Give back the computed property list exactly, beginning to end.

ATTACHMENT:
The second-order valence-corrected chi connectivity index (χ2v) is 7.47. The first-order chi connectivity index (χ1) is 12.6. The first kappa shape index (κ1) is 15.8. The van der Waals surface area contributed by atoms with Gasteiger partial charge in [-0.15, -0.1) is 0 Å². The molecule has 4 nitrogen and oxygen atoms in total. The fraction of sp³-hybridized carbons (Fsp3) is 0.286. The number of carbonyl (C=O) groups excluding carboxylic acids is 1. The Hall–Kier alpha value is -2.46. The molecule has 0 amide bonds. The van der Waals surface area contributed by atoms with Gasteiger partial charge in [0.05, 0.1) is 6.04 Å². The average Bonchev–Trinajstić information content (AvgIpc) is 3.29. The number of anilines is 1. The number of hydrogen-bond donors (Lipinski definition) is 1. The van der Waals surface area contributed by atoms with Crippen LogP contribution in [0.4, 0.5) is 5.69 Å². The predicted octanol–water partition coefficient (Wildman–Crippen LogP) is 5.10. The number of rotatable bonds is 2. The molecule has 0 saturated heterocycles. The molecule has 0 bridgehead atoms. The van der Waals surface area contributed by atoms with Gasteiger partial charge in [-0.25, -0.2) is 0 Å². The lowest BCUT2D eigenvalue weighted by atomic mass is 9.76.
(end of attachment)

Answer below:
The second-order valence-corrected chi connectivity index (χ2v) is 7.47. The first-order chi connectivity index (χ1) is 12.6. The first kappa shape index (κ1) is 15.8. The van der Waals surface area contributed by atoms with Gasteiger partial charge in [-0.15, -0.1) is 0 Å². The molecule has 4 nitrogen and oxygen atoms in total. The fraction of sp³-hybridized carbons (Fsp3) is 0.286. The number of carbonyl (C=O) groups excluding carboxylic acids is 1. The Hall–Kier alpha value is -2.46. The molecule has 0 amide bonds. The van der Waals surface area contributed by atoms with Gasteiger partial charge in [0.05, 0.1) is 6.04 Å². The average Bonchev–Trinajstić information content (AvgIpc) is 3.29. The number of anilines is 1. The number of hydrogen-bond donors (Lipinski definition) is 1. The van der Waals surface area contributed by atoms with Crippen LogP contribution in [0.4, 0.5) is 5.69 Å². The predicted octanol–water partition coefficient (Wildman–Crippen LogP) is 5.10. The number of rotatable bonds is 2. The molecule has 0 saturated heterocycles. The molecule has 0 bridgehead atoms. The van der Waals surface area contributed by atoms with Gasteiger partial charge in [-0.25, -0.2) is 0 Å². The lowest BCUT2D eigenvalue weighted by atomic mass is 9.76.